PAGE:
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Outdoor Systems, finalizing its $690 million acquisition of Gannett Outdoor, is considering laying off up to a third of the media company's employees as part of cost cuts totaling $33 million.

Some 500 to 600 people from marketing, administrative and other positions could be dismissed, said insiders and an observer familiar with the deal. It is unclear whether the cuts will only affect Gannett's 1,500 staffers or include some of Outdoor Systems' 300 people.

"I'm sure there is going to be some shaking out, but we really don't know how many people will be affected," said a spokesman for Outdoor Systems. President-CEO Arte Moreno was unavailable for comment pending completion of the deal.


The sale is expected to be finalized by the end of this month. Last week, Outdoor Systems sold its Denver operations to win Justice Department approval of the pact.

With the Gannett sale following recent acquisitions of Patrick Media Group by Eller Media Co. and Transportation Displays by Infinity Broadcasting, concerns are growing about what changes the new owners will bring to the outdoor industry.

The industry enjoyed the larg-est jump in revenue in more than a decade last year, hitting $1.83 billion, an 8.2% gain over the previous year, according to the Outdoor Advertising Association of America.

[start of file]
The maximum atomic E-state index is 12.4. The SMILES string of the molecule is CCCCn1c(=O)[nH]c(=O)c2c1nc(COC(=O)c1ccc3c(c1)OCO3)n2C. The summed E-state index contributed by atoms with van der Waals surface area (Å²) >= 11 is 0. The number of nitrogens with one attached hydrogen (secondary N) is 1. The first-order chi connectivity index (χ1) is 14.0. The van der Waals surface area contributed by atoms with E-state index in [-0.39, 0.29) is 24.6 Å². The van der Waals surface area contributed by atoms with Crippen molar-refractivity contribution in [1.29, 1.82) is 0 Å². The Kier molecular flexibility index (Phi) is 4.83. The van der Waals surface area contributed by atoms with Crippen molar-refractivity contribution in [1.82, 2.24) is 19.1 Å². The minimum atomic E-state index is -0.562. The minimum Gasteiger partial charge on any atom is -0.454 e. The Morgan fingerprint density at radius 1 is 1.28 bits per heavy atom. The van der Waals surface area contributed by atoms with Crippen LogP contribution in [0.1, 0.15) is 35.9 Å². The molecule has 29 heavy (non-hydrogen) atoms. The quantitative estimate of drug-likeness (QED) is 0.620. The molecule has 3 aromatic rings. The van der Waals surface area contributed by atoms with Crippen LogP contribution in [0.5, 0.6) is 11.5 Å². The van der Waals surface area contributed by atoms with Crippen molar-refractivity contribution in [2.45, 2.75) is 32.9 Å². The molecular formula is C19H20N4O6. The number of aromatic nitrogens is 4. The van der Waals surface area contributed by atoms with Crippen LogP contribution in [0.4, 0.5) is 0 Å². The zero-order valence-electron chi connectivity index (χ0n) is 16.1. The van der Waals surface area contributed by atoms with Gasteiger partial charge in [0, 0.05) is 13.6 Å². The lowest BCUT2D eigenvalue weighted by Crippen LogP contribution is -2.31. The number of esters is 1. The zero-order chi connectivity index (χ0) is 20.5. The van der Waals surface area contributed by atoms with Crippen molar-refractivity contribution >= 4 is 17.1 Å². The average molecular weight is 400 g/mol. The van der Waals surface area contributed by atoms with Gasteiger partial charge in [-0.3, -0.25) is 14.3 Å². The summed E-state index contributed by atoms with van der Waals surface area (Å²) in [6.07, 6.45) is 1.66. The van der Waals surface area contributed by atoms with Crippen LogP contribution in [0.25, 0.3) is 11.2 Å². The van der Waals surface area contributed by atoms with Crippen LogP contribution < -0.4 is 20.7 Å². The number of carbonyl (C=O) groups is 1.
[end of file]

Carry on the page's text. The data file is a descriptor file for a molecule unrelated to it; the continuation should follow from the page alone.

"It's a bit of a worry," said one Gannett executive, adding that more and more growth is coming from national advertisers in what has been largely a local business. "Patrick and Gannett did a lot of business development work."

Karl Eller, CEO of Eller Media, said industry consolidation "will help the advertiser to buy a broader spread of markets and make buying easier."

Another concern is that Outdoor Systems will pull its membership from the OAAA to save the annual dues, the most of any outdoor group. While some say it would be an unlikely move, others note Outdoor Systems isn't a member of the Traffic Audit Bureau, another major trade group.

The Outdoor Systems spokes-man said he wasn't aware any such move was being considered.

"There is no reason to believe [Mr. Moreno] would do that; he's been a long-time member," said OAAA President-CEO Nancy Fletcher, who says Mr. Moreno is "a good friend." The group's annual budget is $4 million.


Mr. Moreno's leadership of the largest outdoor group is expected to have an impact on new business development. The executive, who worked for Gannett from 1979 to 1984, is known for running a lean, efficient organization more than developing new business.

"He's done extremely well in the businesses that he's run, but he has not put a lot of value in research or technology," said another Gannett executive.

"To Gannett's credit, they've really been a maverick. They've been behind a lot of industry organizations and been leaders in industry marketing," said Jody Yegelwel, senior VP-marketing at Transportation Displays. "[Mr. Moreno's] commitment doesn't seem like it will be there."

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